“Like snow across the prairie”

22 Aug

After seventy days

of wind and sun,

of wind and clouds,

of wind and sand,

after seventy days,

of wind and dust,

a little



For me, part of the fun of this blog is revisiting old favorites from my childhood, and today’s book, Karen Hesse’s Out of the Dust, is one. This book won the Newbery in 1997, so I must still have been in elementary school when I read it, but I could still remember just how much I loved it, even if I couldn’t remember many of the plot specifics.

Out of the Dust is narrated by fourteen year-old Billie Jo in a series of free-form poems. Billie Jo lives in Depression-era Oklahoma on a failing farm with her mother and father. She’s a gifted blues piano player, but life is hard when near-constant dust storms ruin the crops and cattle, and her family is barely skating by. When a fire claims her mother, her unborn brother, and her hands, it seems like all is lost. Her grief-stricken father is drifting away, it hurts too much to play piano, and the dust is only getting worse. But there’s a hard kernel in Billie Jo that just won’t let things go, and she begins the slow journey back to happiness.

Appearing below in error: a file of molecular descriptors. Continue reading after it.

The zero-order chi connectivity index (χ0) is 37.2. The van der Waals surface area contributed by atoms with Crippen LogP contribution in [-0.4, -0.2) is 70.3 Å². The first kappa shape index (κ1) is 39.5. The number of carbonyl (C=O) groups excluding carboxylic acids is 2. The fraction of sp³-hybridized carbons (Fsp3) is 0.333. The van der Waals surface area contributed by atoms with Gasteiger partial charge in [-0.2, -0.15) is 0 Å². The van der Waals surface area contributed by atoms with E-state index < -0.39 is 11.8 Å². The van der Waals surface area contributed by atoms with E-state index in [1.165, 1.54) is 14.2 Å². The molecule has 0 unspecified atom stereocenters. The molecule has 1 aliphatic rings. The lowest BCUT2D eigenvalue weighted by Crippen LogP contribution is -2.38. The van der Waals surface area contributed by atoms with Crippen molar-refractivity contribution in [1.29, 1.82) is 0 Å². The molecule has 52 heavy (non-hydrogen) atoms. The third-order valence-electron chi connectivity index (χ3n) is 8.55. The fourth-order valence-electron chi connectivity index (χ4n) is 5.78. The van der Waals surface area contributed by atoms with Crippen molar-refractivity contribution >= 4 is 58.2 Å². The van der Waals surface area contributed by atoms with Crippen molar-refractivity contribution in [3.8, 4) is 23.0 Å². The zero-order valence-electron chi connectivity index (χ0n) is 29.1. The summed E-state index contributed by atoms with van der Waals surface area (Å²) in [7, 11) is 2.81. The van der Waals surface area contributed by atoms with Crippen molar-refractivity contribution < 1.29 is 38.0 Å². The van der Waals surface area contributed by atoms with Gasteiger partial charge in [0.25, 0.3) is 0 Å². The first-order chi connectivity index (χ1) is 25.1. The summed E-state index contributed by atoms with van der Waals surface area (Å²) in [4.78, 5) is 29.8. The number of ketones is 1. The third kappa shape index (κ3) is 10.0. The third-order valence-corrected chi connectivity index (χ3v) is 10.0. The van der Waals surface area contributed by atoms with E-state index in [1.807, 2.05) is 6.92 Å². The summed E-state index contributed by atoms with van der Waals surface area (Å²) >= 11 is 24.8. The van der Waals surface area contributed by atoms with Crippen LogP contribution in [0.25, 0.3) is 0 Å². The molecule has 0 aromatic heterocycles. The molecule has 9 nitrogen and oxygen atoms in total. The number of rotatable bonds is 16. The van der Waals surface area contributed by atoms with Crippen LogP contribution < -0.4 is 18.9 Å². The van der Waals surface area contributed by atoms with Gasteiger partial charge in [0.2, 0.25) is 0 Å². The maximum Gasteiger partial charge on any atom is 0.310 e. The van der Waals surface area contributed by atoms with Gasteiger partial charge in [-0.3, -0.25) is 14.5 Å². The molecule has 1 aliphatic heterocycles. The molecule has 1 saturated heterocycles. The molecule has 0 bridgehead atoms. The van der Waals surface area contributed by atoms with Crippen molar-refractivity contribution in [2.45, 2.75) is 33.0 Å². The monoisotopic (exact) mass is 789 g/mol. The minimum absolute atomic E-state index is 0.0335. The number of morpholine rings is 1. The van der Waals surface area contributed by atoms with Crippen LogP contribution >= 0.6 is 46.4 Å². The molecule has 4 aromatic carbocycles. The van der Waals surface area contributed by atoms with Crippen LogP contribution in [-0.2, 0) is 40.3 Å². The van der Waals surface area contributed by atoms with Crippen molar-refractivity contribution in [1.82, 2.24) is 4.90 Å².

This book is a lyrical masterpiece, and while it’s meant for younger-grade readers, even now, more than ten years after I first opened its pages, I can find beauty in the sparse wording and stark imagery. Hesse’s gift for description is powerful enough that you can taste the dusty grit in your teeth. Billie Jo herself is as tough as the land she lives on, but her pain is sharp and to the bone and it is as painful as it is heartening to watch as she pulls her pieces back together.

Out of the Dust is a beautiful book about a bleak time in American history, but most of all it is about the resilience of the human spirit. Billie Jo’s strength doesn’t come from an accomplishment, or from someone else she depends on – it comes from her own self. This book deals honestly (sometimes painfully) with real trauma. Billie Jo’s road is a hard one, but she walks it with purpose and strength, and in the end, this is a book about one little girl’s very big heart.


2 Responses to ““Like snow across the prairie””

  1. Kristina August 23, 2010 at 12:18 pm #

    Aww I remember loving this book! It’s been so long since I’ve read it though. Did you have “Number the Stars” on your review list too? Another favorite from my childhood. 🙂

  2. pickychick books August 31, 2010 at 11:51 am #

    It had been so long since I’d read it, I was really surprised how well it kept! “Number the Stars” is on the list, but I can’t remember anything about it, though I’m sure I read it. I’ll have to re-read!

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